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BPA chemical studied for behaviour changes

“A chemical used in plastic that is ubiquitous in the food and drink industries has been linked with emotional and behavioural problems in girls when they are exposed to it before birth,” reported The Independent.

In this study, researchers examined the effects of Bisphenol A (BPA) in 244 mother-child pairs. BPA is a chemical used to manufacture items that come into contact with food, such as food containers, water bottles and protective linings for canned-foods and drinks. The study found that exposure to BPA in pregnancy was associated with increased anxiety, hyperactivity and depression in the offspring, as well as difficulty with modulating emotions and controlling behaviour responses in girls.

This study adds to the body of research on the safety of BPA, but although this was a well-reported study, the study design used for this research can only show association between BPA and the changes in behaviour observed and could not conclude that BPA caused these changes.

So far, the tolerable daily intake for BPA is set at 0.05mg/kg body weight by the European Food Safety Authority (EFSA). Exposure to BPA is currently estimated to be well below this limit. The latest scientific information on BPA is regularly reviewed to see if recommendations need to be changed. The latest information on this review process can be found on the EFSA website.

The food standards agency has a question and answer section on the safety of BPA on its website. The World Health Organization is carrying out a project to review the safety of BPA.

Where did the story come from?

The study was carried out by researchers from the US and Canada, based at Harvard University; the University of North Carolina; the Centres for Disease Control and Prevention; Cincinnati Children’s Hospital Medical Centre; the University of Cincinnati; and Simon Fraser University. It was funded by the National Institute of Environmental Health Sciences and the US Environmental Protection Agency.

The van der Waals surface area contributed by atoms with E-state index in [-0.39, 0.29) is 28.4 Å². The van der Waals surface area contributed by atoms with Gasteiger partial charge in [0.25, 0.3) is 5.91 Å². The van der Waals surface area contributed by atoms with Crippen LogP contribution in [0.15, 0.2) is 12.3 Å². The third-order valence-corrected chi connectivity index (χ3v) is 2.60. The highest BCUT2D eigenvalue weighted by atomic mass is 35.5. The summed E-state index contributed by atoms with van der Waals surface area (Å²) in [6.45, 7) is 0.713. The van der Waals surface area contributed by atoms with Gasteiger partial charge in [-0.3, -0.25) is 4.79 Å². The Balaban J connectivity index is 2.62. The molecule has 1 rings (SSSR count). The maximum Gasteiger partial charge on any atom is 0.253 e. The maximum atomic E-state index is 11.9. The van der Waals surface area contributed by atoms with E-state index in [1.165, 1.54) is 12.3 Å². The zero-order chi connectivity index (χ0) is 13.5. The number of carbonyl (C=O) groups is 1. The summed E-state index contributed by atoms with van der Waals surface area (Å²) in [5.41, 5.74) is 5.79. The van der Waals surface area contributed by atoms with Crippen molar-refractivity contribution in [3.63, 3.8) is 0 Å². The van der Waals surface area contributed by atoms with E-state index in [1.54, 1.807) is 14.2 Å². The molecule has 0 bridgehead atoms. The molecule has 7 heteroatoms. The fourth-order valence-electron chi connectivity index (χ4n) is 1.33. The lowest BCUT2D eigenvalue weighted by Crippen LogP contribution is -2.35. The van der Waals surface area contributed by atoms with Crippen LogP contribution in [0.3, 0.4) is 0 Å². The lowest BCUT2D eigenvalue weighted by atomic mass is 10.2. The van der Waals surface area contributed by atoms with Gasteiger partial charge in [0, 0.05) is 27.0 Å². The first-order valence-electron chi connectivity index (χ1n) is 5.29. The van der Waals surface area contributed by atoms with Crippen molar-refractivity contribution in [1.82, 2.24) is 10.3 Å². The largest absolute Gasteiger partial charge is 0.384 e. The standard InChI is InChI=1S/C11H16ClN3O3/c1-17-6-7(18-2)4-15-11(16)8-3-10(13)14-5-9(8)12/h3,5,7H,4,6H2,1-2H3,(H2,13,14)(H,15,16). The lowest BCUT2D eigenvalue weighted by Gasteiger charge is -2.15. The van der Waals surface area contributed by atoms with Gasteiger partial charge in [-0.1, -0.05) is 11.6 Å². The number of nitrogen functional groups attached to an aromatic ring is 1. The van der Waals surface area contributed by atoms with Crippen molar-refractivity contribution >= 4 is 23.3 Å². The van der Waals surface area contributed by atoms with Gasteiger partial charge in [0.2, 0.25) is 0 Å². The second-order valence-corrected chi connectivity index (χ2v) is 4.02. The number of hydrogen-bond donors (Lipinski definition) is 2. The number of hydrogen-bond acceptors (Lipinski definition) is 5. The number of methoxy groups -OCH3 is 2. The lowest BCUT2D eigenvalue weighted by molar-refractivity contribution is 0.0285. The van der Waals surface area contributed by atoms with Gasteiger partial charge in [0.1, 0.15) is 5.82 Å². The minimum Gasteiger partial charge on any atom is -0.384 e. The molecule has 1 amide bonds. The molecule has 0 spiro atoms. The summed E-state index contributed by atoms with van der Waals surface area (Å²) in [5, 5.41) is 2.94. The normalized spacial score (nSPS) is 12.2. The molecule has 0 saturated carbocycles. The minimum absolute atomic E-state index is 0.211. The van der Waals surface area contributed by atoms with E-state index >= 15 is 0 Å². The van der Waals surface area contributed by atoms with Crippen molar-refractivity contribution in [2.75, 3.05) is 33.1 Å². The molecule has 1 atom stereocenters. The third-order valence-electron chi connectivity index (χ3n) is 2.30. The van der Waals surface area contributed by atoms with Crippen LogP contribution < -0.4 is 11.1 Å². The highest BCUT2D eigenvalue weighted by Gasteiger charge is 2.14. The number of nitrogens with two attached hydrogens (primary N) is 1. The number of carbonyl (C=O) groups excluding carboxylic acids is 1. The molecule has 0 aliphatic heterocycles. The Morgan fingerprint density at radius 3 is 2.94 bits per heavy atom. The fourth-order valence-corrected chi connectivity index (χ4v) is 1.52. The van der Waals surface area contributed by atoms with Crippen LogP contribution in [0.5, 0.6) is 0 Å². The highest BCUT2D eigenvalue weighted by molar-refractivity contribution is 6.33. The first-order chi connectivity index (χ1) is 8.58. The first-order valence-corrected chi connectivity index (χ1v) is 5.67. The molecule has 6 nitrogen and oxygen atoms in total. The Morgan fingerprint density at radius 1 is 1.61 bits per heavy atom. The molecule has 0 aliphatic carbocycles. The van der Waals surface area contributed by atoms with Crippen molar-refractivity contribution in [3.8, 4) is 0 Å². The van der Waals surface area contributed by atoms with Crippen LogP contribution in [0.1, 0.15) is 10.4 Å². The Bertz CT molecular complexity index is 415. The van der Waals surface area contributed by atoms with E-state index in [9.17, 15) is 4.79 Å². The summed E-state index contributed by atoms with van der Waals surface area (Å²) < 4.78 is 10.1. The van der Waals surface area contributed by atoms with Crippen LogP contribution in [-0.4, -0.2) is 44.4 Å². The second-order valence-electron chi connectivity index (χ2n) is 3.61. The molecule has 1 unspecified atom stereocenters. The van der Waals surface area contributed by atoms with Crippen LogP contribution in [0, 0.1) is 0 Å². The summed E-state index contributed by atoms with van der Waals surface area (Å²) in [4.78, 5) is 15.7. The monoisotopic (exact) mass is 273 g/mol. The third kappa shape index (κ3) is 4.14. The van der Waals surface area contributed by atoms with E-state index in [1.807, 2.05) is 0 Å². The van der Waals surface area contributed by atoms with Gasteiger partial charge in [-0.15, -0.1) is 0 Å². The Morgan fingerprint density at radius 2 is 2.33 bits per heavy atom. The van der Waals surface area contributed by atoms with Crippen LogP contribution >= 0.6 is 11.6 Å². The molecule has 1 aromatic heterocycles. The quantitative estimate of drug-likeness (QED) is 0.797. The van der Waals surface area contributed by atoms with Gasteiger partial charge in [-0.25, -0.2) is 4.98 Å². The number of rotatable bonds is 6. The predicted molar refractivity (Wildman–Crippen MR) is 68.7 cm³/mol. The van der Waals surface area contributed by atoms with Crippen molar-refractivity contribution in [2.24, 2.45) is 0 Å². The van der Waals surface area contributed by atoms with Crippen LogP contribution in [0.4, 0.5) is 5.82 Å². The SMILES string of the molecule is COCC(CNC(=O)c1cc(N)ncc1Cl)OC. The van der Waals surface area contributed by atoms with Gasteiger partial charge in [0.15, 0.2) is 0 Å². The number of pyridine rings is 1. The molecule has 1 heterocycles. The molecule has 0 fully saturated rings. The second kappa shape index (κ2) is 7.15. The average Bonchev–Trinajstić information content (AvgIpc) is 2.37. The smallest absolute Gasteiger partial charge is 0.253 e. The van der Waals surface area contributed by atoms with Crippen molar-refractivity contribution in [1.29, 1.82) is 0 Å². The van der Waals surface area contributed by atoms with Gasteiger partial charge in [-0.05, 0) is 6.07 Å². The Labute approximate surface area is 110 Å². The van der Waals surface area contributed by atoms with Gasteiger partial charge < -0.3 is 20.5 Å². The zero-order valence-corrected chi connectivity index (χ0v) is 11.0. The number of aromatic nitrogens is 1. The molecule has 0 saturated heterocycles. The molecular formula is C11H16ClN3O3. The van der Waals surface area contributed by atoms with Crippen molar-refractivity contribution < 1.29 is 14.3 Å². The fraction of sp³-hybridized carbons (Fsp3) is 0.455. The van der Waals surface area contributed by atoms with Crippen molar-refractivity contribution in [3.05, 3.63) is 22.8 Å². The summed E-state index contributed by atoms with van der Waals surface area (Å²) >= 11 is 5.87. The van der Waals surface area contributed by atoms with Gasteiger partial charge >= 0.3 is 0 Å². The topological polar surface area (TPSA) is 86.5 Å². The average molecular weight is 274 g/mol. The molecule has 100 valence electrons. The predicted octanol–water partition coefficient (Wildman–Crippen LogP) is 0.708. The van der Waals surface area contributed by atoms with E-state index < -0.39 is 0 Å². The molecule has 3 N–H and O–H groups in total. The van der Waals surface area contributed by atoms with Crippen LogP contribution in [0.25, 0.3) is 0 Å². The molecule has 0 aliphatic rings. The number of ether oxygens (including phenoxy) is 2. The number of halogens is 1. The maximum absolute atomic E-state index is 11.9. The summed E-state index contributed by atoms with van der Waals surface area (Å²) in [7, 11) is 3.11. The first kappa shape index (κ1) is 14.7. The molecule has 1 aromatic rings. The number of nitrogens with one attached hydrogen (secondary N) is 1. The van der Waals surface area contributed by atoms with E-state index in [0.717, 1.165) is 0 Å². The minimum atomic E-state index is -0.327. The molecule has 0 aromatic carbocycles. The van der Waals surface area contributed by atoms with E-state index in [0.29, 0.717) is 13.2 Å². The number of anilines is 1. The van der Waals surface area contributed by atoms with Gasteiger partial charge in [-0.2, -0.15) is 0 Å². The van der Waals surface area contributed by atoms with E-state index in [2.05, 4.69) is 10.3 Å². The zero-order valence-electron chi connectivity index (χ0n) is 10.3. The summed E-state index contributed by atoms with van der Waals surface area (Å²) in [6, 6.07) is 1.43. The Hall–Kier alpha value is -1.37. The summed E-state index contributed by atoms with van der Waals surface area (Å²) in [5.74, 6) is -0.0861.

The study was published in the peer-reviewed journal Pediatrics.

This story was covered by the Daily Mail, The Daily Telegraph and The Independent. Although the coverage of the research findings is accurate, the Daily Mail and The Telegraph have said in their headline that BPA ‘makes’ girls aggressive, a causal link that has not yet been demonstrated.

What kind of research was this?

This was a cohort study that aimed to examine the impact of gestational (during pregnancy) and childhood exposures to environmental toxins on child development (cognition, behaviour, growth and hearing). Environmental toxins include lead, mercury, pesticides, polychlorinated biphenyls (PCBs), environmental tobacco smoke and alcohol.

In this study, the researchers have examined the effects of exposure to the chemical bisphenol A (BPA). BPA is widely used in production of polycarbonate plastics and epoxy resins. Polycarbonate plastics are used to manufacture items that come into contact with food, such as food containers and water bottles. Epoxy resins are used as protective linings for canned-foods and drinks, therefore most people are exposed to BPA.

Cohort studies are a widely used type of study that assesses whether there is a risk associated with a particular exposure, as it would be unethical to get people to participate in a randomised controlled trial. However, these studies can only show association and are prone to the influence of other factors that could also be linked to the outcomes measured; for example, measures of socioeconomic status or other environmental toxins. Therefore, this study cannot show whether BPA exposure actually causes changes in behaviour.

What did the research involve?

The study involved 244 mother and baby pairs who had sufficient data to be included.

Exposure to BPA was estimated by measuring the concentration of BPA in urine, standardised to the levels of another urine component, creatinine. Urine samples were taken from the mother at 16 weeks and 26 weeks of pregnancy and within 24 hours after giving birth to calculate gestational exposure. Samples were taken from the child at one, two and three years of age to calculate childhood exposure.